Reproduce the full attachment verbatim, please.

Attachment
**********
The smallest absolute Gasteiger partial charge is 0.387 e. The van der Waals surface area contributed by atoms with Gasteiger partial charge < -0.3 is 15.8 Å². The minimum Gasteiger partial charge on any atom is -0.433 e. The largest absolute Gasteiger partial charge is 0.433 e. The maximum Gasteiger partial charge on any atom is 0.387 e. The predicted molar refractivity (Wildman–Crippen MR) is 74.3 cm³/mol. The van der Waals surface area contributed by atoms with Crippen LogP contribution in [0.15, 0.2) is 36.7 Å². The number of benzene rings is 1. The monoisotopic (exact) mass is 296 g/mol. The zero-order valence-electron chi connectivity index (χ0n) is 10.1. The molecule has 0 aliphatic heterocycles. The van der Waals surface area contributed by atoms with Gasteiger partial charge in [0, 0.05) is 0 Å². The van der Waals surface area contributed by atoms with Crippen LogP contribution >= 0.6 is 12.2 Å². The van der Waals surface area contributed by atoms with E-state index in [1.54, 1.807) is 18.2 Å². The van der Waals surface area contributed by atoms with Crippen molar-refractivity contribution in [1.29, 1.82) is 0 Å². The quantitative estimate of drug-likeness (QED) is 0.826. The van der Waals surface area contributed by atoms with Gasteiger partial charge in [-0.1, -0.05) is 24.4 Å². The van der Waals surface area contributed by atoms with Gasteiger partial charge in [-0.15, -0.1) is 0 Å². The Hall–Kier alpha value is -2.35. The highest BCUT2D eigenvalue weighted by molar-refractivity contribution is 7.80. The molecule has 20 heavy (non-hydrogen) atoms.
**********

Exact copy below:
The smallest absolute Gasteiger partial charge is 0.387 e. The van der Waals surface area contributed by atoms with Gasteiger partial charge < -0.3 is 15.8 Å². The minimum Gasteiger partial charge on any atom is -0.433 e. The largest absolute Gasteiger partial charge is 0.433 e. The maximum Gasteiger partial charge on any atom is 0.387 e. The predicted molar refractivity (Wildman–Crippen MR) is 74.3 cm³/mol. The van der Waals surface area contributed by atoms with Crippen LogP contribution in [0.15, 0.2) is 36.7 Å². The number of benzene rings is 1. The monoisotopic (exact) mass is 296 g/mol. The zero-order valence-electron chi connectivity index (χ0n) is 10.1. The molecule has 0 aliphatic heterocycles. The van der Waals surface area contributed by atoms with Gasteiger partial charge in [0, 0.05) is 0 Å². The van der Waals surface area contributed by atoms with Crippen LogP contribution >= 0.6 is 12.2 Å². The van der Waals surface area contributed by atoms with E-state index in [1.54, 1.807) is 18.2 Å². The van der Waals surface area contributed by atoms with Crippen molar-refractivity contribution in [1.29, 1.82) is 0 Å². The quantitative estimate of drug-likeness (QED) is 0.826. The van der Waals surface area contributed by atoms with Gasteiger partial charge in [-0.1, -0.05) is 24.4 Å². The van der Waals surface area contributed by atoms with Gasteiger partial charge in [-0.15, -0.1) is 0 Å². The Hall–Kier alpha value is -2.35. The highest BCUT2D eigenvalue weighted by molar-refractivity contribution is 7.80. The molecule has 20 heavy (non-hydrogen) atoms.